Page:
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Tuesday, May 27, 2008

Empowerment and Mental Functions - Cognitive Disenhancement

Here's an interesting article from Economist.com. 

As you know we've been mulling over Bob Lupton's "Betterment vs. Empowerment" concepts as we approach our mission to relieve poverty. Lupton suggests that empowerment is a dignity building activity where betterment (giving without accountability) can create dependence and reliance on the giver thereby robbing dignity. It's important to note the Lupton distinguishes between crisis (i.e. Katrina, the earthquake in China) needs and chronic needs that seem to always be present. 

The Economist recently reported the following:
New drugs may help to enhance people's mental powers. But a study carried out by Pamela Smith, of Radboud University Nijmegen in the Netherlands, and her colleagues suggests a less pharmacological approach can be taken, too. Their work, just published in Psychological Science, argues that simply putting someone into a weak social position impairs his cognitive function. Conversely, “empowering” him, in the dread jargon of sociology, sharpens up his mind.

Dr Smith focused on those cognitive processes that help people maintain and pursue their goals in difficult and distracting situations. She suspected that a lack of social power may reduce someone's ability to keep track of information and make plans to achieve his goals.
To explore this theory, she carried out three tests on memory, concentration and planning.
In the first, participants were divided at random into groups of superiors and subordinates. They were told that the superiors would direct and evaluate the subordinates and that this evaluation would determine the subordinates' payment for the experiment. Superiors were paid a fixed amount. The subordinates were then divided into two further groups: powerless and empowered. A sense of powerlessness was instilled, the researchers hoped, by having participants write for several minutes about a time when they were powerless or by asking them to unscramble sets of words including “obey”, “subordinate” and so on to form sentences. The empowered, by contrast, were asked to write about when they had been on top, or to form sentences including “authority”, “dominate” and similar words.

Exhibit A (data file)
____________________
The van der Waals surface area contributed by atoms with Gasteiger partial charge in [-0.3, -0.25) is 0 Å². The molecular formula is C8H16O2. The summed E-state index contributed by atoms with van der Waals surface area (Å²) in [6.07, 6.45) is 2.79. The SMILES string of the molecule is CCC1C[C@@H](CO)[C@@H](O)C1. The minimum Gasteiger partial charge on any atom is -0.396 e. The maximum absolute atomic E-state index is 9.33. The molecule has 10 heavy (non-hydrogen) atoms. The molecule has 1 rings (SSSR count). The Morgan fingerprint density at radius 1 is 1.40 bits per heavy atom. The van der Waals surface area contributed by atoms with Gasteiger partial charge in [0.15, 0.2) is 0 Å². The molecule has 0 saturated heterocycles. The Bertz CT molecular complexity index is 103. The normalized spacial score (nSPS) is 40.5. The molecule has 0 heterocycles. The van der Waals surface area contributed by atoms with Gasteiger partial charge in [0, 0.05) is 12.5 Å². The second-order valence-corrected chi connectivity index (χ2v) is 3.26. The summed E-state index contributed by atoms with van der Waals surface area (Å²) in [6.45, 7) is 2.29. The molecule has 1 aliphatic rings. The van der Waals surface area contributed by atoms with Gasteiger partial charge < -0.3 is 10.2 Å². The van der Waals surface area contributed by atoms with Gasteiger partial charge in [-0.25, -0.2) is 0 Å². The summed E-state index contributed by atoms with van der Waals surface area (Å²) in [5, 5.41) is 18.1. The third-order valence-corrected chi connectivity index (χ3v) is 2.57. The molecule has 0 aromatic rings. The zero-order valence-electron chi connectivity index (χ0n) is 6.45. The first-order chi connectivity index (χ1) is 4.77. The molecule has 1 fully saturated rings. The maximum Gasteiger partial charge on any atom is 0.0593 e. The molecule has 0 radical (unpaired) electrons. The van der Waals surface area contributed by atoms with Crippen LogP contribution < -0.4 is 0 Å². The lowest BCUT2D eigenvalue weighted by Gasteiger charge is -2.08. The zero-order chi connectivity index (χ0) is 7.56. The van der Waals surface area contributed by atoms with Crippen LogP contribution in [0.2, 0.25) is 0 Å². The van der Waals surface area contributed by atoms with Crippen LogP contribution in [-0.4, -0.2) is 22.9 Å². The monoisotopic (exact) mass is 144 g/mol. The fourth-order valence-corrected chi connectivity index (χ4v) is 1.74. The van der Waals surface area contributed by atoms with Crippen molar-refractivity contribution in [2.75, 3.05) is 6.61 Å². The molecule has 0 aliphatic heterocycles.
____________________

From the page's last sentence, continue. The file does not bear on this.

In all three tests Dr Smith found that low-power participants made 2-5% more errors than their high-power counterparts. She argues that these results were not caused by the low-power volunteers being less motivated, as they had the same financial incentive as the high-power volunteers to do well. Instead, she suspects that those lacking in power suffered adverse cognitive effects from that very lack, and thus had difficulty maintaining their focus on the tasks. (emphasis mine)

If what the data is suggesting is true, and if empowerment activities promote better self esteem, cognitive functions and well being, then should we engage in those activities over ones that create dependence and reliance? 

In some cases it's simply easier to give and not look at longer-term engagement with those we're trying to serve. This is especially true in the high powered Silicon Valley where return on investment and a focus on the 'new and innovative idea' prevails. Or at times our actions are tainted by patronage, where we give because it makes us feel good, not thinking about the implications on the poor. 

The welfare state created in the 1960's is a fine example of the failure of dignity robbing activities. We certainly are called to serve and love the 'least of these' - but, as Lupton would suggest our first task is to, "do no harm", whether long term or short. 

I'm not at all suggesting we should limit or restrict our giving. On the contrary, as Ron Sider's book is aptly titled we are, "Rich Christians in an Age of Hunger" we should give more and more. As believers in Christ we have that Biblical mandate.  I am however suggesting we think before we give, and do so in a way that is generous, life affirming and dignity building toward those we are serving. 

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